The Diesel CJ You’ve Always Wanted Has Arrived—Or Has It?
How awesome would it be if you could buy a new Jeep CJ with a diesel engine and a manual transmission? Mahindra, a massive manufacturing corporation in India, has heard your prayers and has an answer, but it might not quite what you were dreaming about.
What is a ROXOR?
The Mahindra ROXOR is an all-new off-road-only vehicle mostly manufactured in India and assembled in America. It is being sold through powersports dealers to the UTV market, meaning that it will not be street legal in most states. Classic Jeep styling and proper off-road capability are what the ROXOR is all about.
The ROXOR has an all-steel body, steel boxed frame, solid axles and leaf spring suspension. It is initially being offered with one engine and transmission option, a small diesel with a 5-speed manual. It features a proper selectable 4WD transfer case, hydraulic power steering, front disc and rear drum brakes, 29-inch AT tires on 16-inch wheels and a roll cage.
The ROXOR looks very much like an old Willys CJ. It should, as Mahindra got the license to build the Willys CJ3 all the way back in 1947. The large Indian manufacturer has been making a version of the Jeep continuously since then. The one big giveaway that the ROXOR isn’t a Jeep is the 4 ½ slot grille versus the 7 slots you’ll find on every Jeep.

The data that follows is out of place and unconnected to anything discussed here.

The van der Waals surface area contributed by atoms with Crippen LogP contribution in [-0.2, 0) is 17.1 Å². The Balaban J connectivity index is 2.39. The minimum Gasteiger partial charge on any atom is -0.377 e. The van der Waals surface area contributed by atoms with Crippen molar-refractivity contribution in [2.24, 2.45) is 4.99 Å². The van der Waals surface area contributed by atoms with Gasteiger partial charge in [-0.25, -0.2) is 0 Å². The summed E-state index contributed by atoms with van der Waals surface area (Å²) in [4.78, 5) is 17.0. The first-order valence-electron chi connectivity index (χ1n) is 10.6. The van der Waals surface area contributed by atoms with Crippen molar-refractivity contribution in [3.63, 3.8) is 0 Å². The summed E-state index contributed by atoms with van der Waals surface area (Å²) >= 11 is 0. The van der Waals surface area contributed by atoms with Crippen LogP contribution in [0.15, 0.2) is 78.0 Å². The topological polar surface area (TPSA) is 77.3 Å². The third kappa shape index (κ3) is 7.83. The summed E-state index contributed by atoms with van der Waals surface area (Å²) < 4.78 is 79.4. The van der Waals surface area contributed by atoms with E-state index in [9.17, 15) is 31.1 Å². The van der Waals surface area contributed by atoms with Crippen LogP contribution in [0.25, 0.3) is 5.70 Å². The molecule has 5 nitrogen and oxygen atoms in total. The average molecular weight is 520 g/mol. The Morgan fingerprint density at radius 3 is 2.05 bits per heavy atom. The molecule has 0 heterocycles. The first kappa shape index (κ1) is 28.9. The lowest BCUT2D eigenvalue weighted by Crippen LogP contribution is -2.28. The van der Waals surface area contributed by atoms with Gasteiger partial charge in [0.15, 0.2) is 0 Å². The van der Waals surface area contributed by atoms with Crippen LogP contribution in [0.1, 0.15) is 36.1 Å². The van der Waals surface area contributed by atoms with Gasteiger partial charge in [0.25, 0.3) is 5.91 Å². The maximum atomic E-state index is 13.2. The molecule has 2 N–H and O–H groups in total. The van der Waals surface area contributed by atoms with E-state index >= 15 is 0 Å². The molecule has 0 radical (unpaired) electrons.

The 2.5L, inline four-cylinder turbo diesel found in the ROXOR has been used in vehicles in India for a little over two years. While not on-road compliant in the United States, it is in India. The little diesel puts out 62 hp and 144 lb-ft of torque.
Power is put to the axles through a manual 5-speed gearbox and selectable 4WD transfer case. The transmission is easy to operate and features a traditional “H” pattern and a light clutch pedal. With plenty of torque on tap it is pretty hard to stall this little vehicle, and it should be a great platform for people learning how to drive manual transmission vehicles.
The ROXOR is ripe for performance upgrades. The word on the street is that with a quick flash of the Bosch engine controller the top speed can easily be improved. The normal diesel upgrades—turbo, exhaust, injectors and so on—could also go a long way in pulling the potential out of this tiny diesel engine.
By the Numbers
The top speed of the ROXOR is electronically limited to 45 mph and its “safe towing speed” is only recommended at 15 mph. It can tow an impressive 3,490 pounds. The ROXOR’s GVW is listed at 3,750 pounds, which is 715 pounds above the base vehicle’s 3,035-pound dry weight. It also offers 9 inches of ground clearance, which is just more than a Subaru Outback.